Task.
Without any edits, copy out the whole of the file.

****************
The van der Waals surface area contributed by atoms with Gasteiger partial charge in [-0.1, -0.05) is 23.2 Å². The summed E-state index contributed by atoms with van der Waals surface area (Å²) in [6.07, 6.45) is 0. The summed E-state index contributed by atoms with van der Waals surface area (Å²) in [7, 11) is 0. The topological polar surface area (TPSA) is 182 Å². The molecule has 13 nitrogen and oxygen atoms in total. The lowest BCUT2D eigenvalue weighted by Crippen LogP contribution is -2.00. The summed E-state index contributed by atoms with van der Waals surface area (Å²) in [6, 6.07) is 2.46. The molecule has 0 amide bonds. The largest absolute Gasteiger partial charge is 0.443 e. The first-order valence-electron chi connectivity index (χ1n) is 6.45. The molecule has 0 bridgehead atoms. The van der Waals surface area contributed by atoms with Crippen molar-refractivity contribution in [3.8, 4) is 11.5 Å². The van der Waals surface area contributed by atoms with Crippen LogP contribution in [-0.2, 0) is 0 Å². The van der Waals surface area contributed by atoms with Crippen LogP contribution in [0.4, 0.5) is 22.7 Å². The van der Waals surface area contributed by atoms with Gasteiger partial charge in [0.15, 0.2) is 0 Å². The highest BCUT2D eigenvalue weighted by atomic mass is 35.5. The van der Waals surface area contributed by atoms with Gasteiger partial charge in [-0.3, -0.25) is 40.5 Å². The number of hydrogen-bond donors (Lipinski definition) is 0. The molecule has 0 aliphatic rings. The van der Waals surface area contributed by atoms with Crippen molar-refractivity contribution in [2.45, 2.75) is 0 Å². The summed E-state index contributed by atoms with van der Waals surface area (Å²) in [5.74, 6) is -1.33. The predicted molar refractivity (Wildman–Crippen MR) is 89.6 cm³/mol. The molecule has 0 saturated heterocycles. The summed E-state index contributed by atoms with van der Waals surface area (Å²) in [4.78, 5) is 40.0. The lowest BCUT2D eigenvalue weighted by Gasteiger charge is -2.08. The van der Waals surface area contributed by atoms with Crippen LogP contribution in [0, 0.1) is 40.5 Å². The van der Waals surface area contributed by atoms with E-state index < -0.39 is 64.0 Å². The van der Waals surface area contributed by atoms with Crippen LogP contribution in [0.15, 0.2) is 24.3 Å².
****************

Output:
The van der Waals surface area contributed by atoms with Gasteiger partial charge in [-0.1, -0.05) is 23.2 Å². The summed E-state index contributed by atoms with van der Waals surface area (Å²) in [6.07, 6.45) is 0. The summed E-state index contributed by atoms with van der Waals surface area (Å²) in [7, 11) is 0. The topological polar surface area (TPSA) is 182 Å². The molecule has 13 nitrogen and oxygen atoms in total. The lowest BCUT2D eigenvalue weighted by Crippen LogP contribution is -2.00. The summed E-state index contributed by atoms with van der Waals surface area (Å²) in [6, 6.07) is 2.46. The molecule has 0 amide bonds. The largest absolute Gasteiger partial charge is 0.443 e. The first-order valence-electron chi connectivity index (χ1n) is 6.45. The molecule has 0 bridgehead atoms. The van der Waals surface area contributed by atoms with Crippen molar-refractivity contribution in [3.8, 4) is 11.5 Å². The van der Waals surface area contributed by atoms with Crippen LogP contribution in [-0.2, 0) is 0 Å². The van der Waals surface area contributed by atoms with Crippen LogP contribution in [0.4, 0.5) is 22.7 Å². The van der Waals surface area contributed by atoms with Gasteiger partial charge in [0.15, 0.2) is 0 Å². The highest BCUT2D eigenvalue weighted by atomic mass is 35.5. The van der Waals surface area contributed by atoms with Gasteiger partial charge in [-0.3, -0.25) is 40.5 Å². The number of hydrogen-bond donors (Lipinski definition) is 0. The molecule has 0 aliphatic rings. The van der Waals surface area contributed by atoms with Crippen molar-refractivity contribution in [2.45, 2.75) is 0 Å². The summed E-state index contributed by atoms with van der Waals surface area (Å²) in [5.74, 6) is -1.33. The predicted molar refractivity (Wildman–Crippen MR) is 89.6 cm³/mol. The molecule has 0 saturated heterocycles. The summed E-state index contributed by atoms with van der Waals surface area (Å²) in [4.78, 5) is 40.0. The lowest BCUT2D eigenvalue weighted by Gasteiger charge is -2.08. The van der Waals surface area contributed by atoms with Crippen LogP contribution in [0, 0.1) is 40.5 Å². The van der Waals surface area contributed by atoms with E-state index < -0.39 is 64.0 Å². The van der Waals surface area contributed by atoms with Crippen LogP contribution in [0.15, 0.2) is 24.3 Å².